Living Out of One Bag

Over the winter holiday, my husband and I traveled to Italy.  We would be away for five weeks and I was determined to travel as light as possible (in winter), take just a carry-on and my small backpack.  I carefully curated a couple of mix-and-match outfits, brought one pair of riding boots, then wore my winter coat and tennis shoes on the plane, and brought a bunch of toiletries and my computer.  One carry-on and one backpack, done!  This kind of downsizing really suited me.  I could easily keep track of everything and carry my own gear from place to place, reducing concern about the safety of my things.  Each day I wore almost the same thing, covered up by my winter jacket.  At the end of the week, we would do a small load of wash and hung our clothes to dry.

When we got home from our trip, I noticed that without the confines of a suitcase I was a tad overwhelmed at the amount of stuff I have.  I found myself wanting to wear the same Italy outfits because the process was simple and it saved me time.  Now the laundry was swiftly accumulating and I was back to my routine of washing two or three times a week.  Wash, dry, fold.  Repeat.

By simplifying one task, pre-planning my outfits, I gained a coveted resource: time.  In turn, I spent that time on things that felt truly enriching such as a relaxing coffee and croissant breakfast, sight-seeing in the hill towns of Tuscany, reading and researching our surroundings, cooking a home-made dinner.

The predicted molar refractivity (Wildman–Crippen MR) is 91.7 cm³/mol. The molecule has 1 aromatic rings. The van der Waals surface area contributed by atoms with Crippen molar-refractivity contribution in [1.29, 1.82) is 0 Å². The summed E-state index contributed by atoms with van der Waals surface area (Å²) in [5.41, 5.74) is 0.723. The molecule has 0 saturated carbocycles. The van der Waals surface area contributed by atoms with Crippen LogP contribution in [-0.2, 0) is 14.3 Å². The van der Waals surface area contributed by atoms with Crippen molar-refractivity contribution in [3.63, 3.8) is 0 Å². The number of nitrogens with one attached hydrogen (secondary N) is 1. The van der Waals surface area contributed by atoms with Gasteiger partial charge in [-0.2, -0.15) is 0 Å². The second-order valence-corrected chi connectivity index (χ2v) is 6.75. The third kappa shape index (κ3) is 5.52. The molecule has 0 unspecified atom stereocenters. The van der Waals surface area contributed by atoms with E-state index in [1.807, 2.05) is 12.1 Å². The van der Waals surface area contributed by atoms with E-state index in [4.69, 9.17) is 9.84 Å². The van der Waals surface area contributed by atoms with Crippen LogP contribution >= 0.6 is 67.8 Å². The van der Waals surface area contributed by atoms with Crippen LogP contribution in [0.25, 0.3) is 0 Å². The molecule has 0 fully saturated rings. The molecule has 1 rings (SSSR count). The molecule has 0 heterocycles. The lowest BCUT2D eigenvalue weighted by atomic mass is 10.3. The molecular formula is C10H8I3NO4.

I can see clearly now how things take up our time – that is, acquiring things, having things and maintaining them, all requires a huge chunk of our time.

Time is our most precious gift on this earth.  It’s a non-renewable resource.  We cannot get even one second back.  “Possessions are worse than worthless – they’re harmful…and cost you everything.” Lesson learned: Be sure the things that take my time are worthy of giving it away.

I certainly plan to continue to own stuff (I’m not quite at a minimalist level yet…) but I hope this awareness will help me improve my household habits when it comes to purchasing, maintaining, reusing, reducing and decluttering.

I’m kind of missing that one-bag lifestyle.  Guess I’ll have to take another trip to Italy!

Check out this: Living Lightly With the One-Bag Lifestyle, by Leo Babauta at Zen Habits

Published by Tasha Standridge

Life Adventurer - Always Learning - Positivity Warrior - Cultivating Kindness

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